SSR
I do have SSR on Galaxy for my home page, via the included prerender.io.

But every page needs to have unique SEO tags for title, description, etc. For pages after the home page, would SSR be a net benefit, given that they are dynamically generated based on client selections? (Is there even SSR for pages after the home page?) There are hundreds of different pages, and my understanding is that one of the benefits of a single-page web app is accelerated performance vs loading the full-page html, css, etc. from the server.

Many articles today express satisfaction with React Helmet as an SEO solution. From an article titled “Improving SEO with React Helmet:”

React Helmet is a tremendously popular library that helps us improve our SEO by “tailoring” our pages’ metadata to each page content, in a dynamic and efficient way.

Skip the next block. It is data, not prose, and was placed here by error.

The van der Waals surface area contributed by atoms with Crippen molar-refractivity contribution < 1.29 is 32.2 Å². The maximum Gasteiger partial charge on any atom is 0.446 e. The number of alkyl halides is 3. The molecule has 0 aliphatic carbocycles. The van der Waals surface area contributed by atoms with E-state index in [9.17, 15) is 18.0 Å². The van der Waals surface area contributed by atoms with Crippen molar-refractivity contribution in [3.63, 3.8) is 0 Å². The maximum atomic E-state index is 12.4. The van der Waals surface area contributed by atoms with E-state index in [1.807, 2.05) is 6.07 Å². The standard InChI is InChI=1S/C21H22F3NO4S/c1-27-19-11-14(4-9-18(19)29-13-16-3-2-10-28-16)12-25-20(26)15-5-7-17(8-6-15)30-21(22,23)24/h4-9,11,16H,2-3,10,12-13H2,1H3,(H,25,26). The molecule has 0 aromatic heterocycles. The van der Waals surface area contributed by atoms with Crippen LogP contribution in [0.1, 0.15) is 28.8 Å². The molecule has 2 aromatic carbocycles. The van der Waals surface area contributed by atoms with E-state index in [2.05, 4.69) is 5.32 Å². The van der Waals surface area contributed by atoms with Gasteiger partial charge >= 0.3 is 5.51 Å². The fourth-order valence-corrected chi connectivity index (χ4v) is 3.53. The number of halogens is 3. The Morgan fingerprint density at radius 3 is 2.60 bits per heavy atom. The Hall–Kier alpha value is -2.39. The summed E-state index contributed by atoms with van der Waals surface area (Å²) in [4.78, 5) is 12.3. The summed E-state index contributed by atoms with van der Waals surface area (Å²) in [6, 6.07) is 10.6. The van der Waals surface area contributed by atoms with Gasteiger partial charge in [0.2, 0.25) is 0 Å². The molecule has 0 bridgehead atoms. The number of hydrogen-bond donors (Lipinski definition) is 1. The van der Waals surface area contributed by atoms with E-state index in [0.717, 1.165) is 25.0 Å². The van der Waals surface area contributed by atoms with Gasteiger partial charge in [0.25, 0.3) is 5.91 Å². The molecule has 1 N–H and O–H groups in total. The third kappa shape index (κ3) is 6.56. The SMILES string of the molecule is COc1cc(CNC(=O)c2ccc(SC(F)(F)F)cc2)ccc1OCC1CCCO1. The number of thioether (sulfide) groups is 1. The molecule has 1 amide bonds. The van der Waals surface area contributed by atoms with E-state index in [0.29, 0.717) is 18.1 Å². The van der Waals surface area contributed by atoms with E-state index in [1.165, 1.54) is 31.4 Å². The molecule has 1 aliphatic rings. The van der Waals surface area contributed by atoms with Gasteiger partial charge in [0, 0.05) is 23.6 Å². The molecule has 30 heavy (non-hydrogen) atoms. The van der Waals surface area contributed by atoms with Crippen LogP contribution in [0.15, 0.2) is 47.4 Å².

react-helmet currently has 1.2M weekly downloads.

GOOGLEBOT
Per this article, “The Ultimate Guide to JavaScript SEO” from an SEO agency, Googlebot has come a long way in the past few years in terms of its ability to deal with Javascript.

Googlebot is based on the newest version of Chrome. That means that Googlebot is using the current version of the browser for rendering pages. But it’s not exactly the same.

Googlebot visits web pages just like a user would when using a browser. However, Googlebot is not a typical Chrome browser.

  • Googlebot declines user permission requests (i.e. Googlebot will deny video auto-play requests).
  • Cookies, local, and session storage are cleared across page loads. If your content relies on cookies or other stored data, Google won’t pick it up.